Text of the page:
What If My Zombie Trademark  Gets Opposed By The Former Owner?

Remember back on the home page where we talked about “The Zombie Trademark: A Windfall and a Pitfall” by Jerome Gilson and Anne Gilson LaLonde in INTA’s law journal The Trademark Reporter (R) Vol. 98 No. 6 (November-December 2008) that defines Zombie Trademarks as trademarks that are unquestionably legally and factually abandoned. For the purposes of this web site, we are going with DEAD trademarks that might have another life. There are lots of legal issues that Gilson and LaLonde cover in the article that you may want to study if you intend to bring a brand back to life and try to deceive consumers into believing the same brand is back. (The Windfall is the use of a good name, the Pitfall is that if you use deception to try to pass your product or service off as being the same as the former life and capture the goodwill, you may land in legal trouble.)

In trademark law, no deception is a good thing. If the zombie trademark that you are trying to register is not likely to be confused with its former life and was factually and legally abandoned by the former owner in its former life, you can use these facts to fight the trademark opposition. Abandonment is an Affirmative Defense that may be available.

A thorough search of more than just TESS is a way to decrease the risk of a trademark opposition. Here’s the statute on abandonment: 15 USC §1127: Abandonment of mark. A mark shall be deemed to be “abandoned” if either of the following occurs: (1) When its use has been discontinued with intent not to resume such use. Intent not to resume may be inferred from circumstances. Nonuse for 3 consecutive years shall be prima facie evidence of abandonment. “Use” of a mark means the bona fide use of such mark made in the ordinary course of trade, and not made merely to reserve a right in a mark. (2) When any course of conduct of the owner, including acts of omission as well as commission, causes the mark to become the generic name for the goods or services on or in connection with which it is used or otherwise to lose its significance as a mark. Purchaser motivation shall not be a test for determining abandonment under this paragraph.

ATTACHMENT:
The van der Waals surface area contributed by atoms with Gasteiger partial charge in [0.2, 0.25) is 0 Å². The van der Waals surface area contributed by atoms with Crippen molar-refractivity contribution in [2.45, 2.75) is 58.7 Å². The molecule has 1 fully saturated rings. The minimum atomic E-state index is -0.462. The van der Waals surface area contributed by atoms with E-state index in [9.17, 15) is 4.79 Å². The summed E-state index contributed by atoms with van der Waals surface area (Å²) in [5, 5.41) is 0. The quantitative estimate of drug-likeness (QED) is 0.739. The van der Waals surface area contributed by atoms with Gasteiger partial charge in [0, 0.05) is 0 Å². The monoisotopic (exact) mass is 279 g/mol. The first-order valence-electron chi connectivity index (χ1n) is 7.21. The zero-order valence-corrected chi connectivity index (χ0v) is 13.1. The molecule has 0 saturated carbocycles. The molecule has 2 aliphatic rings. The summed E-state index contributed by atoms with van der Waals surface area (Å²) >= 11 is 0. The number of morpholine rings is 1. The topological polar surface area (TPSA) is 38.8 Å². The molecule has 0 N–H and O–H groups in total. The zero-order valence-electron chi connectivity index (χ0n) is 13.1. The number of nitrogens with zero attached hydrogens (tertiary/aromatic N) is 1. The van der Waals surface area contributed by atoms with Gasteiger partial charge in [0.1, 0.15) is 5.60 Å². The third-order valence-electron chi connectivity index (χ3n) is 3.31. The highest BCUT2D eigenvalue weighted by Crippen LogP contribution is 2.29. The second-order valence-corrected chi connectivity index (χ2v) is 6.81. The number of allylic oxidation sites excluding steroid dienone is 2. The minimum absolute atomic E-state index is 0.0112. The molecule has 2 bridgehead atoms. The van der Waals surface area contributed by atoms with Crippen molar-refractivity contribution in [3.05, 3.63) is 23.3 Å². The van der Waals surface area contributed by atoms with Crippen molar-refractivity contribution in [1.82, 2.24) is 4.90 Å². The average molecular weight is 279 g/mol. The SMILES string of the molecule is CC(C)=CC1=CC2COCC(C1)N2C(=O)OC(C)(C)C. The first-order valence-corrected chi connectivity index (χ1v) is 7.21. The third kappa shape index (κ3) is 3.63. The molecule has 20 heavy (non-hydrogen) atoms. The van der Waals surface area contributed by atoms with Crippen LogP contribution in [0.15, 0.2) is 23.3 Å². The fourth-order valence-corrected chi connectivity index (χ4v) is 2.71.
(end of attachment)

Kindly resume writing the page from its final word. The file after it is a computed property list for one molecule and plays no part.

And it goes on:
The party claiming abandonment has a big burden to meet. A trademark opposition defense requires knowledge of trademark law & TTAB procedure. Call us at (651) 500-7590, we can represent you and your zombie trademark and fight for its survival.

What is in an Answer to a Notice of Opposition?

In its answer the applicant is required to admit or deny the allegations in the Notice of Opposition. The applicant can also assert affirmative defenses. Affirmative defenses may include unclean hands, laches, estoppel, acquiescence, fraud, mistake, prior registration defense, prior judgment, or any other matter constituting an avoidance or affirmative defense.


What happens after the pleadings? After pleadings:

Deadline for Discovery Conference     

Discovery Opens     

Initial Disclosures      

Expert Disclosures      

Discovery Closes     

Plaintiff's Pretrial Disclosures     

Plaintiff's 30-day Trial Period Ends     

Defendant's Pretrial Disclosures     

Defendant's 30-day Trial Period Ends     

Plaintiff's Rebuttal Disclosures     

Plaintiff's 15-day Rebuttal Period Ends     


Can I just tell the examiner who refused my application because of a likelihood of confusion with an already pending or registered mark that I was using the trademark before they were? A trademark examiner take into account information that is outside of the realm of their duties and decide to exert the rights of someone new applying for a trademark over someone who is already registered or whose application was already pending. At the USPTO, only the Trademark Trial and Appeal Board can do this and only in an Opposition or Cancellation Proceeding at the proper stage of one of these proceedings. If you believe that there is no likelihood of confusion, you can argue this position in your answers to the office action and file an appeal to the TTAB within six months of the mailing date of the final refusal to register. The trademark examiner can suspend your application pending the outcome of an Opposition or Cancellation proceeding only if your application is still LIVE and not abandoned so the timing of the filing of the Notice of Opposition or Petition to Cancel may be very important. (The filing of the Notice of Opposition is always important as it can only take place during the Opposition Period or during an extension of time to file by the same party.)


Opposition or Court? An opposition proceeding is similar to a court proceeding in many respects except that it is filed with the Trademark Trial and Appeal Board (TTAB), an administrative tribunal of the USPTO. An Opposition with the TTAB is less expensive than a court proceeding. An opposition is based on a written record only (in most cases-oral hearings are rare but can be requested).  A court can decide registrability issues and other issues such as infringements while the TTAB can only decide registerability. Whether an Opposition or Court case is the best answer is something much more complex than an FAQ can answer!


What does ttabvue stand for? TTABVUE refers to the "Trademark Trial and Appeal Board Inquiry System," which is the electronic record of proceedings before the Board.


What does ESTTA stand for? ESTTA is an acronym for "Electronic System for Trademark Trials and Appeals." ESTTA is the system for filing papers electronically with the Board.


 Call NOT JUST PATENTS® Legal Services with questions at 1-651-500-7590.


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Facts Matter


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